This article is part of our monthly “CSM of the Month” feature, in which an SLI Systems Customer Success Manager discusses a current client example.
One of the more interesting projects I’ve been involved in recently is with Analysys Mason, a research and consulting firm who provide detailed articles to their global client base on all issues that relate to the telecoms, media and technology (TMT) sectors. While a large percentage of SLI’s customers are online retailers, we also work with publishing sites like Analysys Mason, the New England Journal of Medicine and Dilbert.com.
Analysys Mason is a great example of how SLI’s site search and navigation technology helps publishing sites improve the user experience and increase the number of page views per visitor. In fact, since implementing SLI they have seen a 21% increase in page views and a 24% increase in unique page views. The average time on site has also increased.
One of the reasons for these improvements is that SLI’s page load times are much faster than Analysys Mason’s previous search. This allows users to more quickly find the articles they’re looking for and leads to an overall better user experience.
Analysys Mason has a vast Knowledge Centre of research articles it has prepared. When I first started working with Analysys Mason, one of their unique needs was to show each user a different set of results based on their specific subscription IDs. This allowed them to have different tiers of subscribers – those with a free account who have more limited access to research, and those paid subscribers who have full access. Now that SLI brings back the correct results for each user based on their login credentials, Analysys Mason is able to make the tiered subscription model work for them.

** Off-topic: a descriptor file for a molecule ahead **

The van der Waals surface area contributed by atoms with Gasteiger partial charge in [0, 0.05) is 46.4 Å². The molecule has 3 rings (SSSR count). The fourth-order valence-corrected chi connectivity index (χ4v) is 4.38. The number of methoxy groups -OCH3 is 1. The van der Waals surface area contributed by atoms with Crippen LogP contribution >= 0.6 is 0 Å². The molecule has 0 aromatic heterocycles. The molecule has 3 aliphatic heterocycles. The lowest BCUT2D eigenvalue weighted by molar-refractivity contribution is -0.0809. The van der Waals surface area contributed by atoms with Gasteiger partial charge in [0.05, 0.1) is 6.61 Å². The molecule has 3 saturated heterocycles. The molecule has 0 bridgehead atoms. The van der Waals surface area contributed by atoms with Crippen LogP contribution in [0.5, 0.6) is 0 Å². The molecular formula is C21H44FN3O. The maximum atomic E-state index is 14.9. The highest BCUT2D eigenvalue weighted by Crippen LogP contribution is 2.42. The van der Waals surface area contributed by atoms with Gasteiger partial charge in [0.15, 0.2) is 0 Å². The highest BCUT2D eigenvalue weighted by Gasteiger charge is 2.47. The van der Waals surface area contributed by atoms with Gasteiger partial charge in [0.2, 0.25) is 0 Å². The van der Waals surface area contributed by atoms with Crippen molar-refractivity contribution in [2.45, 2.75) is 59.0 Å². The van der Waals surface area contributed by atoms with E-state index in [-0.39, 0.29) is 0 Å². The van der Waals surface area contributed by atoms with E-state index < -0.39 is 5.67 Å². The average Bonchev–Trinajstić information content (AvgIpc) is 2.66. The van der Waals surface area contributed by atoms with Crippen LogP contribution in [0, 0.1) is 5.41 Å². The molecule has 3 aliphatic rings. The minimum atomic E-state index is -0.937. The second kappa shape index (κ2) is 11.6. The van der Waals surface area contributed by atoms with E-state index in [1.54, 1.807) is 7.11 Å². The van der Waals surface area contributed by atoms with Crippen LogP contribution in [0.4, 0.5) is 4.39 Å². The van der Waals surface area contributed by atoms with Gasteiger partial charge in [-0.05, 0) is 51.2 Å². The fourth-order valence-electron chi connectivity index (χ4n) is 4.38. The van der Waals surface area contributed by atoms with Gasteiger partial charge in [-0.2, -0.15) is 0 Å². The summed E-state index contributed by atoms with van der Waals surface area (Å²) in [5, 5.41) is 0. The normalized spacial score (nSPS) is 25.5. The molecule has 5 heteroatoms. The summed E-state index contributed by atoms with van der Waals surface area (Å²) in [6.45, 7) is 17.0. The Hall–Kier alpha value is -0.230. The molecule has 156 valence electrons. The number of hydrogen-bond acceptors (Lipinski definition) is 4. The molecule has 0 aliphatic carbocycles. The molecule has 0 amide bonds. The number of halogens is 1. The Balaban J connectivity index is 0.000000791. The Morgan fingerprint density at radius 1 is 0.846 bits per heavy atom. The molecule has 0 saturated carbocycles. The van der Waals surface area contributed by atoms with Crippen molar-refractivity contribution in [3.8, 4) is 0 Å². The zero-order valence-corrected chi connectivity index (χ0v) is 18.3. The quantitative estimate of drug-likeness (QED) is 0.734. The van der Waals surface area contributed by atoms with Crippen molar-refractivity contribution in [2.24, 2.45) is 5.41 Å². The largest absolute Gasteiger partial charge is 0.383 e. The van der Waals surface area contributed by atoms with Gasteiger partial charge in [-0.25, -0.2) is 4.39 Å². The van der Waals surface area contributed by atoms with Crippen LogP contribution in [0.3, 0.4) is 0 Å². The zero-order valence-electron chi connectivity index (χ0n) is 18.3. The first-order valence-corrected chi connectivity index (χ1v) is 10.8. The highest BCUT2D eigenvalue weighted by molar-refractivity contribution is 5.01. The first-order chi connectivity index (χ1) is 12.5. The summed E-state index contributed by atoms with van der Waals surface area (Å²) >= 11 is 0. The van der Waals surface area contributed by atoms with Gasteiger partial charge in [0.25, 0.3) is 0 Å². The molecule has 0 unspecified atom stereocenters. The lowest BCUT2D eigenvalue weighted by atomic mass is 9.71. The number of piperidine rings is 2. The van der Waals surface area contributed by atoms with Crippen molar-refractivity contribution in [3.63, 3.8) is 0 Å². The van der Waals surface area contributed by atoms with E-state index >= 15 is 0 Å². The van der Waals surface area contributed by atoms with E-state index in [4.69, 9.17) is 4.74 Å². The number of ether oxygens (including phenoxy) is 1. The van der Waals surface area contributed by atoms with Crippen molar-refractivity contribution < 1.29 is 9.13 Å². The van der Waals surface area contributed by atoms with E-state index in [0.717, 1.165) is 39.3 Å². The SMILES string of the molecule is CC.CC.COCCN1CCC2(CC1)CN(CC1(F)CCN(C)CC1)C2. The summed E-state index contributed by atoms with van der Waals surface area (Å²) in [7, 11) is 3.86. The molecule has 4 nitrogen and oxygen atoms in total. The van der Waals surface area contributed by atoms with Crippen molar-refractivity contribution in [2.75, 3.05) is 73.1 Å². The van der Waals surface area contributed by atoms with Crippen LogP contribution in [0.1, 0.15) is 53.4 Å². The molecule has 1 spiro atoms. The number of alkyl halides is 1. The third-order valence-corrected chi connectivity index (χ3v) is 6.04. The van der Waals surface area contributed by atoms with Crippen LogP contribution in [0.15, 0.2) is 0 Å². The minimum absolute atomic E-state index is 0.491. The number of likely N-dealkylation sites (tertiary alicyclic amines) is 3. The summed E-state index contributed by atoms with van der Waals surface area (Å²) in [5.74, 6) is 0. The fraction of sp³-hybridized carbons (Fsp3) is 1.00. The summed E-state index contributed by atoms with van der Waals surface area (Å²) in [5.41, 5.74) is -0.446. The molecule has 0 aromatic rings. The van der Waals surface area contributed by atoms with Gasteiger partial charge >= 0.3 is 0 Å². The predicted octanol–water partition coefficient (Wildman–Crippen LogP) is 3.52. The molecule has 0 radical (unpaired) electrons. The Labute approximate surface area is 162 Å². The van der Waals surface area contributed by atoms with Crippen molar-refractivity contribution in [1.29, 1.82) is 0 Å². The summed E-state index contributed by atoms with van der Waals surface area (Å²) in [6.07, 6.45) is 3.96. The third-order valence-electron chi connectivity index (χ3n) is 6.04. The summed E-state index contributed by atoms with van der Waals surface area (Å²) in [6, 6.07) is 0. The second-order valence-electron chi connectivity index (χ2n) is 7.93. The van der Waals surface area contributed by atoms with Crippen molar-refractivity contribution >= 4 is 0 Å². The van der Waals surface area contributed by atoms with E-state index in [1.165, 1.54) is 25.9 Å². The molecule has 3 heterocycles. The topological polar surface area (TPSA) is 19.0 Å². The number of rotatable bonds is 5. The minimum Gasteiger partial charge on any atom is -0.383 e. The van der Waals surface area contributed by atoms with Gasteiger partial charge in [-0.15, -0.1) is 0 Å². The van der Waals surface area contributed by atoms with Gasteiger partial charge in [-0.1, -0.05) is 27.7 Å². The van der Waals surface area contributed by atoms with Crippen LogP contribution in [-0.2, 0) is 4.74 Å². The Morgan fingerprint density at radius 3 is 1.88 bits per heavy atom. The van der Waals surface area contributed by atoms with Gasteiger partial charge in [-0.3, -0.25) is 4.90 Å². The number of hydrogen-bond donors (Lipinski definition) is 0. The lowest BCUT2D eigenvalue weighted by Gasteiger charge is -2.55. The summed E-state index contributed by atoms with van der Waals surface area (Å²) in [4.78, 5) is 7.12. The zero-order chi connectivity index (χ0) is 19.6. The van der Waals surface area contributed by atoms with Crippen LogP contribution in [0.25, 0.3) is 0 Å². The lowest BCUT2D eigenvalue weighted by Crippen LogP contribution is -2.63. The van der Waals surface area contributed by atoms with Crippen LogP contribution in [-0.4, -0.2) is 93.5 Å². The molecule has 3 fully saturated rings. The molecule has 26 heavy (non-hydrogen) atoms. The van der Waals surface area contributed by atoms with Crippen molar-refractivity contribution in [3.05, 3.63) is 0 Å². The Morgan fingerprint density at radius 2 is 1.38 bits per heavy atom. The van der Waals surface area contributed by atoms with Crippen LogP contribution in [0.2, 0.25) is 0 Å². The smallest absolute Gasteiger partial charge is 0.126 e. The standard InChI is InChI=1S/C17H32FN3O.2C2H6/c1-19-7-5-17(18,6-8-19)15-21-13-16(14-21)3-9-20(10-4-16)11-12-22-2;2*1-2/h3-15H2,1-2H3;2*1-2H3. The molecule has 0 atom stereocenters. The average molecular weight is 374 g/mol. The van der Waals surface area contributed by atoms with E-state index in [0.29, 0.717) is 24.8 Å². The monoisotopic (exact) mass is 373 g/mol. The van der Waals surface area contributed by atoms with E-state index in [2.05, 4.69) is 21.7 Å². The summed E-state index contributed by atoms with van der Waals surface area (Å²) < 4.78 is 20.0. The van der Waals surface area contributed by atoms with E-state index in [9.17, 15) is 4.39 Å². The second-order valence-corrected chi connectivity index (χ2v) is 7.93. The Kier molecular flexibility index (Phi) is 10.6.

In the below screen shot, you can see how the Knowledge Centre appears to those who are not logged in. In the left-hand column, the radio buttons under the Access section allow you to refine results based on free or paid content. In the results section, articles that are limited to logged in users display the note Subscription Required.
Analysys Mason also uses SLI’s synonyms tool for search, as it has helped them to expand their vocabulary without having to edit the content database. As an example, a search for ‘MEA’ will pull up results for Middle East and Africa, even if the acronym MEA does not show up in the article title or summary.
By tracking the search terms used on its site through SLI, Analysys Mason is also able to pinpoint specific trends in searches. These analytics allow them to improve upon results for poor search phrases, as well as to know what research papers people are looking for.
Analysys Mason is also very pleased with the search suggestions that automatically appear under each product. This feature is powered by SLI’s Learning Search technology, which directs a user to a related set of results if they can’t find the article they are looking for straight away.
Anyone who has searched for articles on a publishing site knows the frustration of finding nonrelevant results, as well as the satisfaction of finding exactly what you were looking for. I’m happy to work with Analysys Mason to ensure that their customers have a great search experience and spend more and more time on their site.